If you’re white, straight and male you’ve probably never stopped to think about diversity in genre entertainment; but if you don’t fit into that very specific box it can be a very important subject indeed. Peter MacKenzie examines representation and depiction of alternative cultures in geek entertainment, highlighting when it goes right and explaining why it’s a problem when it goes wrong…
New site, New Year. Time to take stock, look back, look forward and generally moan about anything and everything. At least this year the world’s going to end. Again. So at least we’ll have something to talk about come December 22nd. One way or the other.
I always think it’s better to look forward than back. I must say, cinema’s looking pretty good this year with The Avengers, Prometheus and The Hobbit all coming up, although the cynic in me wonders where the original stories are. British TV’s got off to a shaky start, Sherlock being the exception as pretty much the only decent thing on the box over the whole festive period, with Ab Fab and Doctor Who being two particularly disappointing offerings. Even Mrs Brown’s Boys was cloyingly sentimental.
But we’re also half way through the American telly season and most series are on their winter hiatus, so this is often a good point to take stock of that as well.
American sitcoms are going from strength to strength. I’ve already mentioned Happy Endings in a previous column, and Modern Family continues to impress. Thursday night on E4 is rapidly becoming one of the few must-stay-in nights of the sort we haven’t seen since Top of the Pops in the eighties, what with The Big Bang Theory and How I Met Your Mother sandwiching the aforementioned Happy Endings, not to mention the fact they’ve sneaked Rules of Engagement off Comedy Central.
Drama too is good, with Hawaii 5-0 just restarting and…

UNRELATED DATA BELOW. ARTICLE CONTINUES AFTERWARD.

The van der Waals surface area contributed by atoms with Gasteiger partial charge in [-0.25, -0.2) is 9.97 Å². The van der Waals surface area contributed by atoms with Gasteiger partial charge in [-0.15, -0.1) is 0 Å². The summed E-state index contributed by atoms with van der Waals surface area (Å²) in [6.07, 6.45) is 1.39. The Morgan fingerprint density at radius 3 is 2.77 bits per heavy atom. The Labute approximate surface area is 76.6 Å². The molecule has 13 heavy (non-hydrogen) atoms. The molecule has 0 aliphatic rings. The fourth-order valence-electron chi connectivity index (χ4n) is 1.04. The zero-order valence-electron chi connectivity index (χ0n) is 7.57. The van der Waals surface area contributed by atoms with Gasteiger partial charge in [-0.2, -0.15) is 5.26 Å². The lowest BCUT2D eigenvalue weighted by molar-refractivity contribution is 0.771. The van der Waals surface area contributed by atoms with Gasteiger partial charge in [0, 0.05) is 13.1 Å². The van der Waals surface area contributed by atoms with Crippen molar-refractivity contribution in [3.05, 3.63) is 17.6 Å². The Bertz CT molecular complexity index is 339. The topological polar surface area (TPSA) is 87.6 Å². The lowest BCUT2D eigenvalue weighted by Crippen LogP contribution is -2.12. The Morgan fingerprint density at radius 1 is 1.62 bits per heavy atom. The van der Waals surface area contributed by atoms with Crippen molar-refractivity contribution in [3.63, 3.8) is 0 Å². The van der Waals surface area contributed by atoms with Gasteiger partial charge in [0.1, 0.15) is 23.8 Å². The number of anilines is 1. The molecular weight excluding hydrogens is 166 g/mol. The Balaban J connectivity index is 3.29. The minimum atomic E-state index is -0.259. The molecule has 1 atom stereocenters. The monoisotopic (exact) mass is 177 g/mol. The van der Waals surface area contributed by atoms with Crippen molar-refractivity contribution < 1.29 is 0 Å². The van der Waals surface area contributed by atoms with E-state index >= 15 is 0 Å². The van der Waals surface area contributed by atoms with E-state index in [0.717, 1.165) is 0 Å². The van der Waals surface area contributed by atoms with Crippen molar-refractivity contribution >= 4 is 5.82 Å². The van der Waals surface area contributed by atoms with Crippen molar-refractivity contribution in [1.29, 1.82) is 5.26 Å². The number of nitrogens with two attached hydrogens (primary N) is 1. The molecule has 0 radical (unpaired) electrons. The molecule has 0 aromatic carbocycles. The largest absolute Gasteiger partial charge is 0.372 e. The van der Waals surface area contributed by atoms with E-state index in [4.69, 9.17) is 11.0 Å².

OK, OK. I know. This column is called Queer Eye for the Sci-fi. Where’s the sci-fi? Where’s the queer?
These are questions I’ve been asking myself. As have the other half and a few other regular readers.
Science fiction wise, it’s been well documented that the demise of Stargate: Universe has left us with no “ships in space” shows on the telly for the first time since The Next Generation started in 1987 and, let’s face it, that’s what a lot of us, and certainly most non-geeks, think of as TV sci-fi. Without anything along those lines, regardless of how inventive a storyline is, there is a general feeling of there being no science fiction on telly.
Of course, there are plenty genre shows still out there, but my mind tends to go blank when I sit down with an idea for the column.
No matter how many zombies, time travelling frontiersmen or alternate universes in a show; no matter if your vehicle happens to be an old British Police Box; no matter how deep the fantastical mythology, there just seems something wrong when there are no off-white spaceships on a generic starfield to look at.
Of course, I have to admit that I’ve also done my usual habit of watching shows that go nowhere and ignoring the ones that take off. Not always through choice – Game of Thrones in particular got missed out due to a scheduling clash and then us being caught out by, for once, Sky not actually repeating the show ad infinitum as they usually do.